The novel I am currently working on comes from the perspective of a Canaanite woman who, to avenge family members killed by the Hebrew invaders, disguises herself as a man to go to battle against them.
Writing from the perspective of an enemy of the People of God is a challenge, especially as one who was steeped in those Bible stories from early childhood. But turning my experiences inside out and looking at the Biblical narrative through enemy eyes has given me new appreciation for His grace, His sovereignty, and His perfect plan throughout history to reveal both.
At one point we were all "enemies of God" (Romans 5:10), condemned by our sin to live apart from the goodness of God. Without Christ all of us were just like those Canaanites, living our lives stuck in our own idolatry and filth. We deserved death, just as they did, because sin, any sin is an affront to a Holy God.
The Canaanite religions and gods were some of the most heinous and abhorrent in history. Their worship consisted of regular child sacrifice, idol worship, and orgiastic temple prostitution - among other nasty things.
Now, we may look back at these Canaanites and say "How terrible, how disgusting, no wonder God destroyed them". But I would submit that the culture in which we live is just as depraved and just as heinous in many ways. Fifty million babies murdered in this country in the name of convenience is no different than Canaanite babies thrown onto the fire to beg favors of Molech.
We cannot turn on the television or the internet without being practically assaulted by the sexual sin that permeates our culture. And if we are honest with ourselves we, the People of God, are just as tempted and swayed, just as lured by the false pleasures of this world as the People of God were way back then.
But as He is now, God has always been a God of Grace and, as He was back then, He is always a God of Justice and Holiness. He is the same yesterday, today, and forever.
What grace did he show to the Canaanites? When he charged the Hebrews with destroying them?
There is a whole debate about why God commanded the death of all men, women, and children of certain Canaanite tribes (this article from the CRI is a great defense against the typical atheists "genocide" argument). But without digging into God's justification for doing so, let's look at his grace.
From Melchizedek in Abraham's time, to Balaam in Moses' time (foolish though he was), God was speaking to men in Canaan and warning them. Being removed from Noah and the judgement-by-flood by only a few hundred years, and since tales all over the world echo the Biblical account, they were more than aware of God's hatred of sin and idolatry. (Do not forget that Noah and Abraham's lives overlapped by over 100 years)
And when the Hebrews escaped Egypt and God bested Pharaoh, the most powerful man in the world, the Canaanites heard it all. Forty years later in Jericho, Rahab tells the spies that everyone in Canaan knew the stories and were terrified (Joshua 2:8-11)
God always warns man of coming judgement. From Adam to Pharaoh to Revelations, the consequences have always been clear. It is our choice to disobey. His warnings to turn from sin are grace. His warnings to the Canaanites to repent or 'get out of Dodge' was grace.
As I research, time and time again, I read that although many of the towns in Ancient Israel were destroyed during the late Bronze Age (most probably by Joshua and the Hebrews), many were just deserted, as if the whole village just got up and left one day. Why? Well, I believe it's because some of the Canaanites heeded Yahweh's warnings from the Prophets and witnesses of the Exodus account, and fled.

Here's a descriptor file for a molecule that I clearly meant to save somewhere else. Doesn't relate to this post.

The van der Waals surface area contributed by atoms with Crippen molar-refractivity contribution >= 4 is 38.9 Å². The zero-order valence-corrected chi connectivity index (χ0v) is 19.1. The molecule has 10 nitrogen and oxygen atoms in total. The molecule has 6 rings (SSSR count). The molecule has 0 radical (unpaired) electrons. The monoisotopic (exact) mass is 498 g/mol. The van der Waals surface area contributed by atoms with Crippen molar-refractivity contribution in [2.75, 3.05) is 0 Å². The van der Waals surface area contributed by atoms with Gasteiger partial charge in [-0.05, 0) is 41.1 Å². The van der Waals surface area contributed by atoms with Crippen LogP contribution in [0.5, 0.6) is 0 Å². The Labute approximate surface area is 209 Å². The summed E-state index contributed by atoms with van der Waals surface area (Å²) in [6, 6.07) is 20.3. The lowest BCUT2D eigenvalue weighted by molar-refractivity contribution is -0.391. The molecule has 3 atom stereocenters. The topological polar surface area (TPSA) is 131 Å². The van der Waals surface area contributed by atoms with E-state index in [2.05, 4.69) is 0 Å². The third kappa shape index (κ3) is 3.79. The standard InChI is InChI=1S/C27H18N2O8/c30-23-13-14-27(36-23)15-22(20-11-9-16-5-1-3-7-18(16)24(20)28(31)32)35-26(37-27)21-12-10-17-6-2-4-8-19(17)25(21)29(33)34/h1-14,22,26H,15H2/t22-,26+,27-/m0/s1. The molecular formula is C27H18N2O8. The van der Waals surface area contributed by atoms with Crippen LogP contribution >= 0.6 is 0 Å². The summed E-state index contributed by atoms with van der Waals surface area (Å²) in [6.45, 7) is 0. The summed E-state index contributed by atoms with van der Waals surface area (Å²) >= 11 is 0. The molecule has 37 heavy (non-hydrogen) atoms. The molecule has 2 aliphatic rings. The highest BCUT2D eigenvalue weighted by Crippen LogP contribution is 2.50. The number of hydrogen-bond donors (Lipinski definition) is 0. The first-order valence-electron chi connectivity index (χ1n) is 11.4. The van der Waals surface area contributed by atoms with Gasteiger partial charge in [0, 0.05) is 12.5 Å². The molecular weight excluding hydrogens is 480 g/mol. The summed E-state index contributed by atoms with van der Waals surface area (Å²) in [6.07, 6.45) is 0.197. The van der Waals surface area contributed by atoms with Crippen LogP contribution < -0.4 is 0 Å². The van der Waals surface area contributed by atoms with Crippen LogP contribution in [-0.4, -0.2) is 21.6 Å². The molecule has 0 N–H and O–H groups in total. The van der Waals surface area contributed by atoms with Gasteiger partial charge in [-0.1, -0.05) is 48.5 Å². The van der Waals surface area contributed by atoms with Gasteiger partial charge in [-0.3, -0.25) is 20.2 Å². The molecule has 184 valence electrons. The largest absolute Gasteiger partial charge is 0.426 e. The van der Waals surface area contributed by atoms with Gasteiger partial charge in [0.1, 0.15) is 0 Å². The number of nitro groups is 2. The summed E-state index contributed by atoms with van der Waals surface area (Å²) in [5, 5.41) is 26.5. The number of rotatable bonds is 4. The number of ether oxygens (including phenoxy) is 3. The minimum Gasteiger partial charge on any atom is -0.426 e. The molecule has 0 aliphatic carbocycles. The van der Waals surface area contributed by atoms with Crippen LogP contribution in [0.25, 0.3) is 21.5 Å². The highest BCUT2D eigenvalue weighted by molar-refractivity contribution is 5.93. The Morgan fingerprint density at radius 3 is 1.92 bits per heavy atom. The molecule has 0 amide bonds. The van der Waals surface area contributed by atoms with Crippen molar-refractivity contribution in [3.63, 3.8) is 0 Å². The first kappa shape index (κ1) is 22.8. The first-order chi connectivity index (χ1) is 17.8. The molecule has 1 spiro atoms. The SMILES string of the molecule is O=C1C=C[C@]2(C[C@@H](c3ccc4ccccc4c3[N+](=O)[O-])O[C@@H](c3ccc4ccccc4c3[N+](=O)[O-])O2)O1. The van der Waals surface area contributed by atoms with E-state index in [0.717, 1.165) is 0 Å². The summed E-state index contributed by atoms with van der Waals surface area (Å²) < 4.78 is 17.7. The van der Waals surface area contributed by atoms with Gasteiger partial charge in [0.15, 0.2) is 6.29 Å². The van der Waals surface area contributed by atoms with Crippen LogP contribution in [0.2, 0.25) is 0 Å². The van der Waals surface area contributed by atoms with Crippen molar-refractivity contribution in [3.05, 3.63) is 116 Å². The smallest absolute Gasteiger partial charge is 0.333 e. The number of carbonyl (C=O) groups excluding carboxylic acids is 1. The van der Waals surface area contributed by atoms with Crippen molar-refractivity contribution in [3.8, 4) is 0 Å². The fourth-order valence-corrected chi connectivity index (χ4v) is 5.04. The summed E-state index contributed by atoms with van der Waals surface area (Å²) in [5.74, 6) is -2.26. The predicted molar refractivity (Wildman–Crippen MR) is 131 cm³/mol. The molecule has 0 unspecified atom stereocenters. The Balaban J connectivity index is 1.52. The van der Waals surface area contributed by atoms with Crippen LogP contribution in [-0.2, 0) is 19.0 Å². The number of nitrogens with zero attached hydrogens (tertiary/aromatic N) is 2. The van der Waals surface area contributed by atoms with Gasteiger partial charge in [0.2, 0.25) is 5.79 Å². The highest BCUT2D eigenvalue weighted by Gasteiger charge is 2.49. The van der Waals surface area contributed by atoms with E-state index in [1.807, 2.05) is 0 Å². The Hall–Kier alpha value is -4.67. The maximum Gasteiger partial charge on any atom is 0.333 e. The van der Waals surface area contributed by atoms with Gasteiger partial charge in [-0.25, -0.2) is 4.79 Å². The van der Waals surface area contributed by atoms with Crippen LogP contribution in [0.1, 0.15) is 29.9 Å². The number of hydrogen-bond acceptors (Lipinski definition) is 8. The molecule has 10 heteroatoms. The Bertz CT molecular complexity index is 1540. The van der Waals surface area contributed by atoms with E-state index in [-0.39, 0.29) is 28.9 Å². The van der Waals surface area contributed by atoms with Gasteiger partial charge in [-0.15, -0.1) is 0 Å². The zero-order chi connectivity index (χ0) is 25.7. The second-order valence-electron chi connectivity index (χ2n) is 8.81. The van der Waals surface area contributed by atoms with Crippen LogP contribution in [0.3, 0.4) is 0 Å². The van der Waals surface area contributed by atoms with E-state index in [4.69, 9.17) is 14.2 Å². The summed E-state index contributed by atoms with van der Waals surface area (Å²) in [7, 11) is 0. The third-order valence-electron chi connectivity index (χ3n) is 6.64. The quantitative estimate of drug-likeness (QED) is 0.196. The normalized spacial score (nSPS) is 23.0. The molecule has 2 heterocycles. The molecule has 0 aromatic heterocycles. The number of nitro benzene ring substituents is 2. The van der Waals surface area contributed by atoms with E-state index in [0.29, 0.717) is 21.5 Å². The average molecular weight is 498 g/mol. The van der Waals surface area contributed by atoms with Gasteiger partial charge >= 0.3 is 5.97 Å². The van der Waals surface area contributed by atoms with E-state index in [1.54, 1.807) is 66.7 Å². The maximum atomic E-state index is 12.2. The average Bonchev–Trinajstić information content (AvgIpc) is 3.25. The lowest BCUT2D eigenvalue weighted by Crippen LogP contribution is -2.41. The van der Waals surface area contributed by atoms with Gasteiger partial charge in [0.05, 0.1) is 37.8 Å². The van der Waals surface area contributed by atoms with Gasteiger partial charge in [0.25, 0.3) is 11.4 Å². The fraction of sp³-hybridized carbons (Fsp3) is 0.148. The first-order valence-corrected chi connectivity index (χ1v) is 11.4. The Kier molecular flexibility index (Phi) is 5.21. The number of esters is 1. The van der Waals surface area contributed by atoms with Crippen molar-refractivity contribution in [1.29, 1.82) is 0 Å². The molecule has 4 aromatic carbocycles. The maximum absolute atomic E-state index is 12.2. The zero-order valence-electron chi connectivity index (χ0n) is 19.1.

The remnant who were left were the belligerent and rebellious ones who thought they would have no problem standing up to a bunch of slaves running around in the desert following a cloud. And we know how well that worked out for them...
And, as in the premise of my story, God provided a way for people, women especially, to escape the judgement. How? By marrying a Hebrew man, shaving her head and getting rid of the trappings of Canaan such as sensual clothing and long hennaed fingernails, and obeying the commandments or miztvot of Yahweh. Numerous other examples, such as Rahab and her family and others, highlight the mercy God gave to those who feared him.
Within the instructions given to Moses were provisions for the "foreigners" to be treated with kindness and to be allowed to become part of Israel if they chose to take part in the covenant--Just as we do now.
We have the choice to accept the grace of God, throw off the trappings of our depraved world, and become inheritors of the promises God gave to Abraham by being adopted into Israel, through partaking in the Covenant of Blood with Jesus.
As my protagonist, Elanah, comes to learn, Yahweh is a god of grace and if she will turn from her sin and repent, that grace is sufficient to change her entire identity - from a sinful, condemned Canaanite to a redeemed and forgiven Israelite.
Until we step foot into the eternal Promised Land we will always struggle, just as the ancient Israelites did because they did not finish the job to clear out all the Canaanites. Instead they invited many of those abhorrent pagan practices into their worship of Yahweh. We are fighting a culture that loves sin and works hard to either assimilate us, or destroy us, and we must continue to root out the idolatry in our lives with the help of the Holy Spirit.
So let's do it. Let's be ruthless and clear out the idols in our hearts, and make sure our worship is not tainted by the culture around us, so we can be free to enjoy the promises of our graceful Father and accept our identity as Sons of God.